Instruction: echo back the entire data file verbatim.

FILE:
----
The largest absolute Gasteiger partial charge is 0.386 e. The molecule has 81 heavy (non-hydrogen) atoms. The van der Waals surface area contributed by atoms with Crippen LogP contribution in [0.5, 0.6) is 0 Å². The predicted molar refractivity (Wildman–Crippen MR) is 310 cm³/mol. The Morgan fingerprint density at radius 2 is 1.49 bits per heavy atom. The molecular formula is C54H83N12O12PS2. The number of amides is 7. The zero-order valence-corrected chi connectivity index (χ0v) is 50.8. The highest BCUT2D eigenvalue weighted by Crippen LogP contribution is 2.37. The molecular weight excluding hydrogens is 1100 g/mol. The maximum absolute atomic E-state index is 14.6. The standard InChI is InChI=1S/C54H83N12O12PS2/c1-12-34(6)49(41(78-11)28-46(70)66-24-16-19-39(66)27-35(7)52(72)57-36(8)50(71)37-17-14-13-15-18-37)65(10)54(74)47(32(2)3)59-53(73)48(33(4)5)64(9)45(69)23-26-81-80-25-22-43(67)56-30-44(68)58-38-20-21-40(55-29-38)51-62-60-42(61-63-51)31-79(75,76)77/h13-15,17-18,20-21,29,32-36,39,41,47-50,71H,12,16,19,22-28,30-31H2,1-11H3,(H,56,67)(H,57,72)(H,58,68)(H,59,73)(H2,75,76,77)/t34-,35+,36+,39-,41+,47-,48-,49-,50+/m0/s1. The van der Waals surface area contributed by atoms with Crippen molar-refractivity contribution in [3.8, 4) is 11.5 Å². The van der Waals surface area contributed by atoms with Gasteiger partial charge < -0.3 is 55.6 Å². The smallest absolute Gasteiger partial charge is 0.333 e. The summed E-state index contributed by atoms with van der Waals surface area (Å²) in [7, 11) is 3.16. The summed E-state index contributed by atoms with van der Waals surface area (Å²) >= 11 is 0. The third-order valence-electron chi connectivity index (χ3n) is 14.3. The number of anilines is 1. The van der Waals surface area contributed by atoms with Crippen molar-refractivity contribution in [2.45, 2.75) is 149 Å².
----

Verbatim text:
The largest absolute Gasteiger partial charge is 0.386 e. The molecule has 81 heavy (non-hydrogen) atoms. The van der Waals surface area contributed by atoms with Crippen LogP contribution in [0.5, 0.6) is 0 Å². The predicted molar refractivity (Wildman–Crippen MR) is 310 cm³/mol. The Morgan fingerprint density at radius 2 is 1.49 bits per heavy atom. The molecular formula is C54H83N12O12PS2. The number of amides is 7. The zero-order valence-corrected chi connectivity index (χ0v) is 50.8. The highest BCUT2D eigenvalue weighted by Crippen LogP contribution is 2.37. The molecular weight excluding hydrogens is 1100 g/mol. The maximum absolute atomic E-state index is 14.6. The standard InChI is InChI=1S/C54H83N12O12PS2/c1-12-34(6)49(41(78-11)28-46(70)66-24-16-19-39(66)27-35(7)52(72)57-36(8)50(71)37-17-14-13-15-18-37)65(10)54(74)47(32(2)3)59-53(73)48(33(4)5)64(9)45(69)23-26-81-80-25-22-43(67)56-30-44(68)58-38-20-21-40(55-29-38)51-62-60-42(61-63-51)31-79(75,76)77/h13-15,17-18,20-21,29,32-36,39,41,47-50,71H,12,16,19,22-28,30-31H2,1-11H3,(H,56,67)(H,57,72)(H,58,68)(H,59,73)(H2,75,76,77)/t34-,35+,36+,39-,41+,47-,48-,49-,50+/m0/s1. The van der Waals surface area contributed by atoms with Crippen molar-refractivity contribution in [3.8, 4) is 11.5 Å². The van der Waals surface area contributed by atoms with Gasteiger partial charge < -0.3 is 55.6 Å². The smallest absolute Gasteiger partial charge is 0.333 e. The summed E-state index contributed by atoms with van der Waals surface area (Å²) in [7, 11) is 3.16. The summed E-state index contributed by atoms with van der Waals surface area (Å²) >= 11 is 0. The third-order valence-electron chi connectivity index (χ3n) is 14.3. The number of anilines is 1. The van der Waals surface area contributed by atoms with Crippen molar-refractivity contribution in [2.45, 2.75) is 149 Å².